Ali Nuri was born in Diwaniyah, Iraq in 1987. In 1990, Saddam Hussein attacked the city in the middle of the night, forcing thousands of Shi'a to make a painful choice: flee the only home they've ever known or face unspeakable torture. Together the families crossed the desert and awaited the processing of their asylum claims within the confines of a refugee camp located in Saudi Arabia. Subject to unsanitary conditions, thousands of people were crowded into a small enclosure without any facilities to accommodate their basic needs, their dignity, and their humanity. After four years, the family's asylum request was granted and they moved to the U.S., residing in Pennsylvania, Michigan, and Indiana.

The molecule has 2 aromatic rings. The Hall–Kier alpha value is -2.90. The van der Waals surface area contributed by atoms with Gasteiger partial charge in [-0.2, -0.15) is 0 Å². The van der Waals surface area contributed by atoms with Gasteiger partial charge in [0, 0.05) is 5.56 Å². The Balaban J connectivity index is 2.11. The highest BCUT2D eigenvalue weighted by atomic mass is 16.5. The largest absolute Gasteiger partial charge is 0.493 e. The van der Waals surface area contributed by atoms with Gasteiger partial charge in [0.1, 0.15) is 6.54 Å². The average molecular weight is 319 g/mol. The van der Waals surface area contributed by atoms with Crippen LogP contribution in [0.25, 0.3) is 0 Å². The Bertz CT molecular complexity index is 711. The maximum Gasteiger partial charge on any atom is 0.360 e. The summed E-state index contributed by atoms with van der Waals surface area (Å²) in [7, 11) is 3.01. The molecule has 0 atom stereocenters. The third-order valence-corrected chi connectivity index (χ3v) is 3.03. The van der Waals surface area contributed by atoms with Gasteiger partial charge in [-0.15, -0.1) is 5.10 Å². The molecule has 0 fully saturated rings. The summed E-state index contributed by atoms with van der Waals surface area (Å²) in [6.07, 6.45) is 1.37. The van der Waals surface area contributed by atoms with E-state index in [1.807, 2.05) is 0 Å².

Ali’s family moved from city to city, both nationally and internationally. Being displaced at a young age had left him torn between two cultures that heavily conflicted with each other and feeling as though he didn't belong in his entirety to one or the other. During his teenage years, he started writing as a challenge to overcome his dyslexia and struggles with bilingualism, joining supportive online communities to connect with other writers and hone the voice he had spent his childhood silencing. Ali Nuri is an Iraqi American poet and the author of the poetry collection Rain and Embers (2019). He holds a B.A. in urban planning from Edinboro University. His work has been featured in several articles and reviews, including Tweetspeak Poetry, Scriptable, the Erie Reader, and the Pittsburgh Post-Gazette.